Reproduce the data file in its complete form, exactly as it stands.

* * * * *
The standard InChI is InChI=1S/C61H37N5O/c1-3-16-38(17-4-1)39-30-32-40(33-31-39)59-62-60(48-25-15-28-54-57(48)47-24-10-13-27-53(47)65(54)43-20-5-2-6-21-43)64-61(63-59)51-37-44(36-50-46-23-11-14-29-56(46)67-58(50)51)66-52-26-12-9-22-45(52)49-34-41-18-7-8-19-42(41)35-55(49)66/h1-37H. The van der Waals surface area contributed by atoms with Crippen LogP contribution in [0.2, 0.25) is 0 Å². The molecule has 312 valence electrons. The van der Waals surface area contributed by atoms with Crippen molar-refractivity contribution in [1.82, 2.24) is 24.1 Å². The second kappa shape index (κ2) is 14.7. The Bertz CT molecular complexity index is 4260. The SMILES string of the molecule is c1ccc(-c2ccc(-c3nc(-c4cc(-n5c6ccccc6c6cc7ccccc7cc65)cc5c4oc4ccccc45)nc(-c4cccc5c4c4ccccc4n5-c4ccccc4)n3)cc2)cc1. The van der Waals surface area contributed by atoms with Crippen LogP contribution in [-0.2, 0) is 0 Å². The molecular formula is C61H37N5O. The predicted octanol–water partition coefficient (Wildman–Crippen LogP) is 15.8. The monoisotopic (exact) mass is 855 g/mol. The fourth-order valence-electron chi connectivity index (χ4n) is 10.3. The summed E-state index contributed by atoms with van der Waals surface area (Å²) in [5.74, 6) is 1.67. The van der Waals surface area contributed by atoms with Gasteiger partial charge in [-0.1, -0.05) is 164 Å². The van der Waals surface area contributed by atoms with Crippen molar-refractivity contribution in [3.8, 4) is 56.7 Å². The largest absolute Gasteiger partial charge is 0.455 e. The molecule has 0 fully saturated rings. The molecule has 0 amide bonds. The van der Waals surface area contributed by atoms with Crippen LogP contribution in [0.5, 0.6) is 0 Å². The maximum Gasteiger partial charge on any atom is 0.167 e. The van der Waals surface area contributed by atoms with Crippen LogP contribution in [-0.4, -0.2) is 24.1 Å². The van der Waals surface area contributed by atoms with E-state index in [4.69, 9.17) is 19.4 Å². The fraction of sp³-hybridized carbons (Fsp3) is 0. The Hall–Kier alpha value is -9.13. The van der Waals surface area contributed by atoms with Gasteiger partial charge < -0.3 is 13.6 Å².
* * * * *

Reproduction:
The standard InChI is InChI=1S/C61H37N5O/c1-3-16-38(17-4-1)39-30-32-40(33-31-39)59-62-60(48-25-15-28-54-57(48)47-24-10-13-27-53(47)65(54)43-20-5-2-6-21-43)64-61(63-59)51-37-44(36-50-46-23-11-14-29-56(46)67-58(50)51)66-52-26-12-9-22-45(52)49-34-41-18-7-8-19-42(41)35-55(49)66/h1-37H. The van der Waals surface area contributed by atoms with Crippen LogP contribution in [0.2, 0.25) is 0 Å². The molecule has 312 valence electrons. The van der Waals surface area contributed by atoms with Crippen molar-refractivity contribution in [1.82, 2.24) is 24.1 Å². The second kappa shape index (κ2) is 14.7. The Bertz CT molecular complexity index is 4260. The SMILES string of the molecule is c1ccc(-c2ccc(-c3nc(-c4cc(-n5c6ccccc6c6cc7ccccc7cc65)cc5c4oc4ccccc45)nc(-c4cccc5c4c4ccccc4n5-c4ccccc4)n3)cc2)cc1. The van der Waals surface area contributed by atoms with Crippen LogP contribution in [-0.2, 0) is 0 Å². The molecular formula is C61H37N5O. The predicted octanol–water partition coefficient (Wildman–Crippen LogP) is 15.8. The monoisotopic (exact) mass is 855 g/mol. The fourth-order valence-electron chi connectivity index (χ4n) is 10.3. The summed E-state index contributed by atoms with van der Waals surface area (Å²) in [5.74, 6) is 1.67. The van der Waals surface area contributed by atoms with Gasteiger partial charge in [-0.1, -0.05) is 164 Å². The van der Waals surface area contributed by atoms with Crippen molar-refractivity contribution in [3.8, 4) is 56.7 Å². The largest absolute Gasteiger partial charge is 0.455 e. The molecule has 0 fully saturated rings. The molecule has 0 amide bonds. The van der Waals surface area contributed by atoms with Crippen LogP contribution in [0.5, 0.6) is 0 Å². The maximum Gasteiger partial charge on any atom is 0.167 e. The van der Waals surface area contributed by atoms with Crippen LogP contribution in [-0.4, -0.2) is 24.1 Å². The van der Waals surface area contributed by atoms with E-state index in [4.69, 9.17) is 19.4 Å². The fraction of sp³-hybridized carbons (Fsp3) is 0. The Hall–Kier alpha value is -9.13. The van der Waals surface area contributed by atoms with Gasteiger partial charge < -0.3 is 13.6 Å².